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Kiseijû

Kiseijû (2014) Movie Poster
Japan  •    •  109m  •    •  Directed by: Takashi Yamazaki.  •  Starring: Shôta Sometani, Eri Fukatsu, Ai Hashimoto, Kazuki Kitamura, Masahiro Higashide, Tadanobu Asano, Miko Yoki, Jun Kunimura, Hirofumi Arai, Pierre Taki, Sadao Abe, Satoshi Araki, Kimiko Yo.  •  Music by: Naoki Satô.
     Earth is quietly invaded by alien parasites which have the ability to crawl through people's nostrils or ear canal to access their brains, eventually taking full control of their body. Shinichi Izumi manages to partially escape this fate because he happens to be wearing headphones when one of these parasites attempts to control him. The parasite, ''Migi'', instead takes up residence in Shinichi's right hand and the two form a symbiotic relationship with both of their personalities fully intact. Together, they fight against other parasites who devour humans as food.

Trailers:

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Review:

Image from: Kiseijû (2014)
Image from: Kiseijû (2014)
Image from: Kiseijû (2014)
Image from: Kiseijû (2014)
Image from: Kiseijû (2014)
Image from: Kiseijû (2014)
Image from: Kiseijû (2014)
Image from: Kiseijû (2014)
Image from: Kiseijû (2014)
Image from: Kiseijû (2014)
Despite advocating for the harmonious co-existence between races (a theme that crops up in conversation too many times to be coincidence), Parasyte is a testament to human selfishness, with many characters pursuing their own desires, without thinking of other people, or the potential consequences.

Though friends of mine see me as an 'anime addict' my lacking knowledge of the anime this feature is based upon, did not infringe upon my experience. The beginning of the film sees multiple parasitic organisms finding their way into human society, though their origins remain unexplored. Invading the bodies of potential hosts, the parasites completely take over, and despite having an obscene appetite for human flesh, they also exhibit a dire craving for knowledge, with stereotypical plans for world domination. Imagine a combination of Slither and Supernatural Season Seven, and you're on the right track. Though infected humans like Ryoko (Eri Fukatsu) have an open mind, and attempt to find a way to coexist amongst the human populace, most of her kind do not share such peaceful agendas.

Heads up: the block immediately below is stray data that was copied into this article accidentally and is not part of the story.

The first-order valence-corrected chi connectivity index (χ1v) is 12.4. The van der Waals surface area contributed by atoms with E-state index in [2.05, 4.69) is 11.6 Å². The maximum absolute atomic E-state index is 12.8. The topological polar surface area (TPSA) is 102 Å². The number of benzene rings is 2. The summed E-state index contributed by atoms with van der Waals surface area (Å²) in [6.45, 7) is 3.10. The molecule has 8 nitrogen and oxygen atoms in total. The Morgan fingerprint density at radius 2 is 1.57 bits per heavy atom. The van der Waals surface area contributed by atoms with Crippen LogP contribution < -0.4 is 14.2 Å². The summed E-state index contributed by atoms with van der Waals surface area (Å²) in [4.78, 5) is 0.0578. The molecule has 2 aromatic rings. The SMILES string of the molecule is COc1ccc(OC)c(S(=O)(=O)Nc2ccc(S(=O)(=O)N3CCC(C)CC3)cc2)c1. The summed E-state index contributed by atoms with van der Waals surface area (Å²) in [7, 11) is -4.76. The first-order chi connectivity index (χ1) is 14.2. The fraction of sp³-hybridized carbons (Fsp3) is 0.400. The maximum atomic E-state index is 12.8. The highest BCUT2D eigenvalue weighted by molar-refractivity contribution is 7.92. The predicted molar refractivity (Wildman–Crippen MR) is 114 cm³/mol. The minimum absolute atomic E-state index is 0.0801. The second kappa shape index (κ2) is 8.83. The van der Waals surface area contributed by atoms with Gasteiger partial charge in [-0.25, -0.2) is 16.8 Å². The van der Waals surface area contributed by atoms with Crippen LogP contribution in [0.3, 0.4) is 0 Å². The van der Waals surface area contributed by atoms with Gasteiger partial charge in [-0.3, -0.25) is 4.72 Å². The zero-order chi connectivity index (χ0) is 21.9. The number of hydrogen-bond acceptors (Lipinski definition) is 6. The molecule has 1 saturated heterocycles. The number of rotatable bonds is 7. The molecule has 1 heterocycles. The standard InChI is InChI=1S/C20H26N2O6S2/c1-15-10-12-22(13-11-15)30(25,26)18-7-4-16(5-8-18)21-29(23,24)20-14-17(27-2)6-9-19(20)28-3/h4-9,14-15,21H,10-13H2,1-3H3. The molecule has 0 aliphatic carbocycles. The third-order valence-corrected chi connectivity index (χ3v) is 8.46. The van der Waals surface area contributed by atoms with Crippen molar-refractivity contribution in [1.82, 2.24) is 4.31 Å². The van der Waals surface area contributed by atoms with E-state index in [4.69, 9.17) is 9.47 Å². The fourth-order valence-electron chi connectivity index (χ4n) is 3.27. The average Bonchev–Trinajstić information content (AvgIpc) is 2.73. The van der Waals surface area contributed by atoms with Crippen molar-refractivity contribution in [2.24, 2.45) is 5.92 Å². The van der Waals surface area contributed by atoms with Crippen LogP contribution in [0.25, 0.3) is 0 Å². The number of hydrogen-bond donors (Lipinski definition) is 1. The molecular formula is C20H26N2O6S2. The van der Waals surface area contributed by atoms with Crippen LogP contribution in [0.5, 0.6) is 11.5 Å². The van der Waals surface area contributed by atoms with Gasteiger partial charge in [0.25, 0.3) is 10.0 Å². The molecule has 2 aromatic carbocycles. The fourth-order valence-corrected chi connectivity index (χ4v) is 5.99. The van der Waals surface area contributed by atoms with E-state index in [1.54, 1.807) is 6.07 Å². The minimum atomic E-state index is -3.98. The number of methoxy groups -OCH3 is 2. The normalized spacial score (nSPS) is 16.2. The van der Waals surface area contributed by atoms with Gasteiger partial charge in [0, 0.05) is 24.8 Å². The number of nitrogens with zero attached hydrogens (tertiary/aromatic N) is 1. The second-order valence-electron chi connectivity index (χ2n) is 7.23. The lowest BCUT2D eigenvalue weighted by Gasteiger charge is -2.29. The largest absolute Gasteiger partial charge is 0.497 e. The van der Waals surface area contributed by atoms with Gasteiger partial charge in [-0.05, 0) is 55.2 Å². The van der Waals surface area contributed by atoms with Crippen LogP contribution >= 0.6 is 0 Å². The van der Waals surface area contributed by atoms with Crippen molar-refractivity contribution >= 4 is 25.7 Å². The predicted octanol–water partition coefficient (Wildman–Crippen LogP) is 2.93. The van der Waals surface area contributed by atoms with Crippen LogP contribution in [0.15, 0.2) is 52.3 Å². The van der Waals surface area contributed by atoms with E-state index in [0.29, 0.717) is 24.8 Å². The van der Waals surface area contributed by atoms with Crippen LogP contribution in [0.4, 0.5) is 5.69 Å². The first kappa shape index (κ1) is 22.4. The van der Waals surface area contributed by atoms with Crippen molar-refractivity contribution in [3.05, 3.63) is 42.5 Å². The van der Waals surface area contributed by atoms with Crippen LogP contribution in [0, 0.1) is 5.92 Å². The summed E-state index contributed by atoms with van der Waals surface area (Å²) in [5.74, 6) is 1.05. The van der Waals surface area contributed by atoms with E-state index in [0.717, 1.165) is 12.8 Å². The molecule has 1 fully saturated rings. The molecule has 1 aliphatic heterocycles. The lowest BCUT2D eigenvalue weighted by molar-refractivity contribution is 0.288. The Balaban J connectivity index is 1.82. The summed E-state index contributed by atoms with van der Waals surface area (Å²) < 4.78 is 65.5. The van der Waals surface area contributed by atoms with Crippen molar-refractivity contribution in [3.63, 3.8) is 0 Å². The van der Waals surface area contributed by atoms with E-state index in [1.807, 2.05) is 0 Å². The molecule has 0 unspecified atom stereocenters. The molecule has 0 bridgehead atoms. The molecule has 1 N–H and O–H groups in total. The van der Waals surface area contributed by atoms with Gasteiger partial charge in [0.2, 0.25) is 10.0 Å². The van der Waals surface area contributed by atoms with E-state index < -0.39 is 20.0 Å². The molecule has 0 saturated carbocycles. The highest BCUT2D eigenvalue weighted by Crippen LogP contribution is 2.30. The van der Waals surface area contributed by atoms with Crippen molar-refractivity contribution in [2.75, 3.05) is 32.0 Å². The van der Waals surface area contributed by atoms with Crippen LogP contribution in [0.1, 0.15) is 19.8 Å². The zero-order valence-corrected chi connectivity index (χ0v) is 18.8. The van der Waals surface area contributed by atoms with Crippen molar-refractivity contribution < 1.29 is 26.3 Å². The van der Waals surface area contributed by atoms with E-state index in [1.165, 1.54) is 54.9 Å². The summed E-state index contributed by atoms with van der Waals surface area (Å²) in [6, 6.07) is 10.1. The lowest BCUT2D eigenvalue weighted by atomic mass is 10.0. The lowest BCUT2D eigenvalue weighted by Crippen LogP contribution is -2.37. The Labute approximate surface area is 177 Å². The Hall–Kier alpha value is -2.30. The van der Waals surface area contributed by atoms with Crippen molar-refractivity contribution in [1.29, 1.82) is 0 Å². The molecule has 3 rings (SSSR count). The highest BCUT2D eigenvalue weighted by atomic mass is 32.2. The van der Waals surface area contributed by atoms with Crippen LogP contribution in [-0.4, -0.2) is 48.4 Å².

Shinichi (Shota Sometani) is a high-school student, with nerdy hobbies and few friends, though his character's life before the film is rarely touched upon. During the first scene in which we are introduced to his character, a parasitic organism invades his body, taking control of his arm. Later referred to as Migi (voiced by Sadao Abe), the creature quickly acquires great intellect, and knowledge of its surroundings, despite the predicament that it was meant to seize control of Shinichi's brain. Regardless of his situation, Shinichi is seldom seen as a sympathetic character, a certain degree of humor transpiring in regards to both his nightmarish experience, and the banter that takes place between him and Migi.

That being said, his mother (Nobuko Izumi), and love interest Satomi (Ai Hashimoto) are certainly depicted sympathetically, though neither of them is ever provided significant screen time to be truly memorable. Shota's mother is allocated some degree of backstory, and Ms. Izumi's talents heighten her character's motherly affections. Satomi on the other hand, is depicted as either the damsel in distress, or as an object of copulation, and is rarely treated as a mature, young woman.

Other characters, including Detectives Hirama (Jun Kunimura) and Tsuji (Takashi Yamanaka) provide the viewer with information necessary to the plot, though seldom is it explained how they themselves acquired such knowledge, while characters including Goto (Tadanobu Asano) and Yamagishi (Kosuke Toyohara) appear in cameo roles, presumably with the intent to have them portray larger roles in the sequel.

Much like The Thing, a film which would make any viewer paranoid about their surroundings, Parasyte is a film that will occasionally leave you wriggling in your chair at the sight of such violence. Although blood-thirsty, what is most disturbing is watching such disgusting creatures eating human flesh. This is accentuated by the effects, which are truly superb, the creatures looking incredibly imaginative, unique and realistic.

Upon discovery that those around him are being taken over, Shinichi and Migi form an unlikely alliance to combat the villainous creatures. Although Parasyte is unafraid to have characters experience great tragedy, at the same time, the film is very predictable, even for someone who hasn't seen the anime, and though the acting cannot be faulted, the melodrama did take away from some of the experience. This being said, Parasyte provides the viewer with an original experience, which is as tense as it is entertaining, though lacking information and an anti-climatic finish, may leave question marks bobbing above your head.


Review by Derek Childs from the Internet Movie Database.